Having in mind all these factors, the test to be applied in determining the worth of the business itself is: How much earning power could be transferred to other individuals who might take over the business? Capitalize this earning power at whatever rate is agreed upon, say 15%, and you have the transferable good-will of the business.

In this discussion, no attempt has so far been made to give an accurate definition of the vague term "good-will." It is, in fact, almost incapable of definition for the reason that it is continually used in many varying senses. The term arose undoubtedly in connection with retail trade and with professional practice, where it referred to the habit that had been established on the part of many people who were accustomed to trading with a good shop or with an established professional practitioner. Experience has shown that this habit will continue to carry people to a shop or to a physician's or lawyer's office even after the original proprietor or practitioner has withdrawn. The vendor of a business or a practice of this nature usually contracted, for a given consideration, to recommend his successor and thus literally sold to him his "good-will." As it is used in a great majority of present-day transactions, the term has little perceptible relation to its original meaning.*

When a modern corporation transfers good-will or enters good-will upon its books, the asset which is thus represented consists of something even more intangible than the kind of good-will that accompanied the sale of the little retail shop. A corporation's "good-will" may consist in part of established trade and of the habits of people who desire to buy its prod-ucts; it may consist in part of having created an efficient, smoothly working internal organization; it may consist in part of having driven off all rivals and monopolized its field; it may consist in part of well-known trade-marks or of patents. An adequate definition of "good-will" in its modern sense must cover all the above and many other similar variations of intangible assets. The one definition which seems to the writer to cover everything is this: Good-will is the capitalization of that portion of the earning power of a business which is not credited to other assets.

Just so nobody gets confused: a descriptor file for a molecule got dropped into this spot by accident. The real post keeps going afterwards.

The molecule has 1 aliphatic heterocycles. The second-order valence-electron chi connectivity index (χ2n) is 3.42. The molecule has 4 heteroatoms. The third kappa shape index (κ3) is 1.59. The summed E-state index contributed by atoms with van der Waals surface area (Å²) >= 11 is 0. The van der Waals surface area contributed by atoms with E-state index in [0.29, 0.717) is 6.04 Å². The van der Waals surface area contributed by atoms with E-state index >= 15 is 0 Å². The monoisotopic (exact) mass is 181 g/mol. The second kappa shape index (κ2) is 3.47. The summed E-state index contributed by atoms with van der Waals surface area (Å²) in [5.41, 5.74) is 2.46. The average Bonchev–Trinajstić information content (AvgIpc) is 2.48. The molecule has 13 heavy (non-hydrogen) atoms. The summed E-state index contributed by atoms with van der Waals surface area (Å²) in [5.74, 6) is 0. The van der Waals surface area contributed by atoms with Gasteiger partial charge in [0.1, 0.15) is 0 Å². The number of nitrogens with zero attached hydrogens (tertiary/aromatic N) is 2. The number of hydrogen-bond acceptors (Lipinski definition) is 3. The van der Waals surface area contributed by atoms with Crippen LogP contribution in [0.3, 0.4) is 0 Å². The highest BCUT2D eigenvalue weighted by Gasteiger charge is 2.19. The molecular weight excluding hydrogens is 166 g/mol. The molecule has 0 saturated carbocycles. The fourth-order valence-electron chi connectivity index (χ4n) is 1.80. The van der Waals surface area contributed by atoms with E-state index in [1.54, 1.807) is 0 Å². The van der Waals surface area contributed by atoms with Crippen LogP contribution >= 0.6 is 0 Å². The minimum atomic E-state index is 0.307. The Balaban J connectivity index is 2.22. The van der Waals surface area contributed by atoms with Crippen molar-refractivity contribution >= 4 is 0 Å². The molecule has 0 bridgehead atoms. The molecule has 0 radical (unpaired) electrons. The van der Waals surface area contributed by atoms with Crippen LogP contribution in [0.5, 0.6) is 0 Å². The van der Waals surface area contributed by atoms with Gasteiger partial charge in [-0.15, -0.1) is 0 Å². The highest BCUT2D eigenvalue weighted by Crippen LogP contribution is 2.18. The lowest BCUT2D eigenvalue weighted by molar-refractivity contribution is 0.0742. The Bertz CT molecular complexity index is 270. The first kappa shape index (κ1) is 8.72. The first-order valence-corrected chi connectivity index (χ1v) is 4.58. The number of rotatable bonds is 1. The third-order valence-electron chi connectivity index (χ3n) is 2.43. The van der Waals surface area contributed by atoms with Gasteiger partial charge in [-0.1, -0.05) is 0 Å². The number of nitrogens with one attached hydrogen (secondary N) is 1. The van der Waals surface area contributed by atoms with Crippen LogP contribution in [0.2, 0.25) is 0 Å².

* The classical definition of good-will, according to Withers, was contributed by Dr. Johnson, when, as executor of a friend's estate, he assisted at the sale of a brewery to two Quaker gentlemen. Being asked to place a value on the real assets, he replied: "We are not here to sell a parcel of boilers or vats, but the potentiality of growing rick beyond the dreams of avarice".